In this October 1862 letter, J. Sell Jennings writes to his friend about life in the 11th Corps and JEB Stuart's August raid at Catlett Station. Jennings had enlisted as the company clerk for Dilger's Battery I, 1st Ohio Light Artillery, although he writes this letter from Beardsley's Cavalry Brigade, which was then attached to the 11th Corps. It's unclear if Jennings was serving on staff or was still with Dilger's Battery. " Turning his attention to the draft, Jennings writes "I have always opposed drafting, thinking in a war like this it was a shame that enough Volunteers could not be found, but now I think some of the Democrats had better come out into the field and let the women vote for them.
The final portion of the letter is a lengthy passage in which Jennings describes his faith in 11th Corps commander Major General Franz Sigel and the fear he felt when JEB Stuart's troopers attacked the well-supplied Union camp at Catlett's Station. Though lengthy, it's included here for its rich details. We fight "Mit Sigel" and a good fighter he is. I saw at Bulls Run 48 hours steady fight and the ten days before that the most wonderful retreat (from Rapidan to Manassas) ever made in this world. It was a wonder, and it astonishes me that no one seems to know that it was ever made.
Incessant firing of artillery, skirmishing, and strategy unparalleled. Stuart's Cavalry fell in our very wagon at Catletts and stole Gen. Our boys killed two of them. There was only thirteen of our guard and about 600 of them and they Skedaddled.I wonder I was not shot for I got up and was out nearly the whole night without realizing the danger of being shot by either friend or foe, for in those sudden night attacks you may be shot by your best friend. I have experienced now two of them and such a battle as Bulls Run, where men are slain by thousands, are nothing in comparison. Only imagine a terrible stormy black thundering night. Flashes of vivid lightning every second and a hand reaching into a tired traveler's wagon while another hand clutches a revolver.
You lie still as death not knowing whether is friend or foe, when finally the villain sneaks off to another wagon hunting somebody to murder and rob. You crawl stealthily out and peer into the darkness and storm to see the scoundrel when bang Whew! --bang whist, crack ye-u-ehh, wang tsyell, and you hear bullets yell and scream past you by dozens. The next flash you think you are sure of one shot any way--you want to be sure and whisper "who are you" and perhaps you find it to be your bedfellow, who has also crawled out of the wagon to see whats going on and is perhaps trying to get a shot at you thinking you are one of the murdering thieves.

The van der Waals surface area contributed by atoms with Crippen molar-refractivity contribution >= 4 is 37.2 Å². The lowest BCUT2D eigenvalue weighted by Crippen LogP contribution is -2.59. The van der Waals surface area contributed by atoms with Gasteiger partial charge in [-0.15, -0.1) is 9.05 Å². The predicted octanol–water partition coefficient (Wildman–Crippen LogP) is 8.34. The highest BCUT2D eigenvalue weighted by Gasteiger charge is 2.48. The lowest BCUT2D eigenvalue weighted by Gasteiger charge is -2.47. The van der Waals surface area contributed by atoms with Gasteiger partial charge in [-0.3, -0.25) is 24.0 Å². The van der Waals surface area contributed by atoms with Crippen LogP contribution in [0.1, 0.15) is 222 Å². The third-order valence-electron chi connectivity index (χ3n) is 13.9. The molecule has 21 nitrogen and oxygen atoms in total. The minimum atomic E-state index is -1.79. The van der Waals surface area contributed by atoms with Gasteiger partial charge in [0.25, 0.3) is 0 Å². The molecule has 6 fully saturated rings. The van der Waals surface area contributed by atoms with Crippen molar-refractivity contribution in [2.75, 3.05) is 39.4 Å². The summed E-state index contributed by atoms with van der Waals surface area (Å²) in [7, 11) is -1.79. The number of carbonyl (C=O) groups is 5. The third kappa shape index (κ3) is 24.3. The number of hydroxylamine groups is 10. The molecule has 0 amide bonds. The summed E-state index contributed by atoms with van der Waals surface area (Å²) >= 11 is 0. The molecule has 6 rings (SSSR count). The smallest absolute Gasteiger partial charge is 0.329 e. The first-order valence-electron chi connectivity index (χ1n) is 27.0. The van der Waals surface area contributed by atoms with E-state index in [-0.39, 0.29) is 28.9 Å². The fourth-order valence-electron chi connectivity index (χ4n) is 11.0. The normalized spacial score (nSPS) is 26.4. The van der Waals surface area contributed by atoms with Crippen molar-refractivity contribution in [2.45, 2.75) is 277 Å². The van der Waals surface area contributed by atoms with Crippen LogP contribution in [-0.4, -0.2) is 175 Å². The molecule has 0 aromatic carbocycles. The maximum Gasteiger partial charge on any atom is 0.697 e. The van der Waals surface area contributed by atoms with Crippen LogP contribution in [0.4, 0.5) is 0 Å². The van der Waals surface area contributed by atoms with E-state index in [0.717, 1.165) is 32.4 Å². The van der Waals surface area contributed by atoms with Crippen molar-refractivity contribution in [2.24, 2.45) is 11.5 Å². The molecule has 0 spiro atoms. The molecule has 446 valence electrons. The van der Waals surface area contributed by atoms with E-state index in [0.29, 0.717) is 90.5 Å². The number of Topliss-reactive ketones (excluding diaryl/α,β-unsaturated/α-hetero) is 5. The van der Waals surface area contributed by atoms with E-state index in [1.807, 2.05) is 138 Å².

You find you are as likely to be shot by friend as well as foe and you scan the ground for rods around you very carefully by the succeeding flashes of lightning. There is a few volleys here and there, a moaning, a yell perhaps of death, a few groans, a hurrying past of mounted men and all is still till morning. But you don't sleep much that night. Everybody is on guard until broad daylight.
Such is one of Stuart's brilliant surprises. The letter was written on three pages of a four-page bifolum stationery sheet measuring about 7 3/4" x 9 3/4". It is in excellent condition with light foxing and toning.Beardsley's Cavalry Brigade, Sigel's 11 Corp. Dear Friend: Enclosed please find four dollars that I have come across which I have no doubt you will need for Frank's comfort. "He that giveth to the poor lendeth to the Lord" and He is a good paymaster even though he has some slim sticks of agents like my sometime, but it will surely come, and He will properly direct and provide it. So, my kind friend, Hope on Hope ever til pay day comes. At least I intended to before I heard the election news from the old Keystone State. I have always opposed drafting, thinking in a war like this it was a shame that enough Volunteers could not be found, but now I think some of the Democrats had better come out into the field and let the women vote for them.
How do you like Uncle Sam's Shin-plasters. "It's the best I got" and much better than bottomless country bank currency.But good night, best respects to all. Yours Truly J Sell Jennings. The item "1862 Civil War Letter by 11th Corps Soldier JEB Stuart's Catlett Station Raid" is in sale since Tuesday, August 11, 2020. This item is in the category "Collectibles\Militaria\Civil War (1861-65)\Original Period Items\Correspondence, Mail".
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